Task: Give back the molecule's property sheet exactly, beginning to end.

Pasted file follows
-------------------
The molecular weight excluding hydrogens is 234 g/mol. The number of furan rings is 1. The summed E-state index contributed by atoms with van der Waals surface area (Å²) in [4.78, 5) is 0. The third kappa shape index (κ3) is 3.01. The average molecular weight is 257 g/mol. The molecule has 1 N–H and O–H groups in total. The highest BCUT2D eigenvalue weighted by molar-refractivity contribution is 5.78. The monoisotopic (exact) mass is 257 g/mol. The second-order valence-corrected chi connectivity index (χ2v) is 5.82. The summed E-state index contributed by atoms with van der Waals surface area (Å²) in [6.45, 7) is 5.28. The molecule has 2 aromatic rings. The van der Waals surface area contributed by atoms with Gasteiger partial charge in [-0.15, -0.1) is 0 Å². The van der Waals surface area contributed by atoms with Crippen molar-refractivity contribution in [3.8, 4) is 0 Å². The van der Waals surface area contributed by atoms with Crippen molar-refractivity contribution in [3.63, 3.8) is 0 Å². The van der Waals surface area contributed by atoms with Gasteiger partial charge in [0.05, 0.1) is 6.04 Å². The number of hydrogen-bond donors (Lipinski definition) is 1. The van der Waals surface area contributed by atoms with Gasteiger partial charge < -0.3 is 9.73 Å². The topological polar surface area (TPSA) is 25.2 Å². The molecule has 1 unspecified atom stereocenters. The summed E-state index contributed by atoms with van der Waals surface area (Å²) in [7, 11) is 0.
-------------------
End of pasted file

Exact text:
The molecular weight excluding hydrogens is 234 g/mol. The number of furan rings is 1. The summed E-state index contributed by atoms with van der Waals surface area (Å²) in [4.78, 5) is 0. The third kappa shape index (κ3) is 3.01. The average molecular weight is 257 g/mol. The molecule has 1 N–H and O–H groups in total. The highest BCUT2D eigenvalue weighted by molar-refractivity contribution is 5.78. The monoisotopic (exact) mass is 257 g/mol. The second-order valence-corrected chi connectivity index (χ2v) is 5.82. The summed E-state index contributed by atoms with van der Waals surface area (Å²) in [6.45, 7) is 5.28. The molecule has 2 aromatic rings. The van der Waals surface area contributed by atoms with Gasteiger partial charge in [-0.15, -0.1) is 0 Å². The van der Waals surface area contributed by atoms with Crippen molar-refractivity contribution in [3.8, 4) is 0 Å². The van der Waals surface area contributed by atoms with Crippen molar-refractivity contribution in [3.63, 3.8) is 0 Å². The van der Waals surface area contributed by atoms with Gasteiger partial charge in [0.05, 0.1) is 6.04 Å². The number of hydrogen-bond donors (Lipinski definition) is 1. The van der Waals surface area contributed by atoms with Gasteiger partial charge < -0.3 is 9.73 Å². The topological polar surface area (TPSA) is 25.2 Å². The molecule has 1 unspecified atom stereocenters. The summed E-state index contributed by atoms with van der Waals surface area (Å²) in [7, 11) is 0.